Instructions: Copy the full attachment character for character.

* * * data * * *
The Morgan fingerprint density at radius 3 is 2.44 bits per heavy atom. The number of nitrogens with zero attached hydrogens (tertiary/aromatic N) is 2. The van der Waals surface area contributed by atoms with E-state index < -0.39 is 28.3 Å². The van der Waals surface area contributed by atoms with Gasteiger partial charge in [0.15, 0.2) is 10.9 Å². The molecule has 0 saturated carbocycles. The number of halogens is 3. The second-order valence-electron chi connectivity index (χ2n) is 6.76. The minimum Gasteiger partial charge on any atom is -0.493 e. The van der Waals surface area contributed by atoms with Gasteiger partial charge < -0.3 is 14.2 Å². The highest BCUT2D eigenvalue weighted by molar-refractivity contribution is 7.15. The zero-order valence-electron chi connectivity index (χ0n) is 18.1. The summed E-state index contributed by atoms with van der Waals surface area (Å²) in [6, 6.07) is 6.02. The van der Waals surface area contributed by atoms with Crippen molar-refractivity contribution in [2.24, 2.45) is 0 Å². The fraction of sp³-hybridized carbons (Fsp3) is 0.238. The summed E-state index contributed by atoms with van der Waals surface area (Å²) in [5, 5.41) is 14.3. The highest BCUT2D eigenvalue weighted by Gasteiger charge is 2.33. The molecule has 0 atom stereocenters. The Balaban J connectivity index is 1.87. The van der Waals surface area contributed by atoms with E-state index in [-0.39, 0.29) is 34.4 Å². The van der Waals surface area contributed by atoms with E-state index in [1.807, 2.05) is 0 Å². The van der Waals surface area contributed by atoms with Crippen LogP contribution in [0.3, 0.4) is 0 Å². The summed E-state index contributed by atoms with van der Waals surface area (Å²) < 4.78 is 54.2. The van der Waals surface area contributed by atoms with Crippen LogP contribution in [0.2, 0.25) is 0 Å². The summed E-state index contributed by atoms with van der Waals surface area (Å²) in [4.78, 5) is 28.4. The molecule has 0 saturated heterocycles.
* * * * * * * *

The Morgan fingerprint density at radius 3 is 2.44 bits per heavy atom. The number of nitrogens with zero attached hydrogens (tertiary/aromatic N) is 2. The van der Waals surface area contributed by atoms with E-state index < -0.39 is 28.3 Å². The van der Waals surface area contributed by atoms with Gasteiger partial charge in [0.15, 0.2) is 10.9 Å². The molecule has 0 saturated carbocycles. The number of halogens is 3. The second-order valence-electron chi connectivity index (χ2n) is 6.76. The minimum Gasteiger partial charge on any atom is -0.493 e. The van der Waals surface area contributed by atoms with Gasteiger partial charge < -0.3 is 14.2 Å². The highest BCUT2D eigenvalue weighted by molar-refractivity contribution is 7.15. The zero-order valence-electron chi connectivity index (χ0n) is 18.1. The summed E-state index contributed by atoms with van der Waals surface area (Å²) in [6, 6.07) is 6.02. The van der Waals surface area contributed by atoms with Crippen molar-refractivity contribution in [2.24, 2.45) is 0 Å². The fraction of sp³-hybridized carbons (Fsp3) is 0.238. The summed E-state index contributed by atoms with van der Waals surface area (Å²) in [5, 5.41) is 14.3. The highest BCUT2D eigenvalue weighted by Gasteiger charge is 2.33. The molecule has 0 atom stereocenters. The Balaban J connectivity index is 1.87. The van der Waals surface area contributed by atoms with E-state index in [-0.39, 0.29) is 34.4 Å². The van der Waals surface area contributed by atoms with E-state index in [1.807, 2.05) is 0 Å². The van der Waals surface area contributed by atoms with Crippen LogP contribution in [0.3, 0.4) is 0 Å². The summed E-state index contributed by atoms with van der Waals surface area (Å²) < 4.78 is 54.2. The van der Waals surface area contributed by atoms with Crippen LogP contribution in [0.2, 0.25) is 0 Å². The summed E-state index contributed by atoms with van der Waals surface area (Å²) in [4.78, 5) is 28.4. The molecule has 0 saturated heterocycles.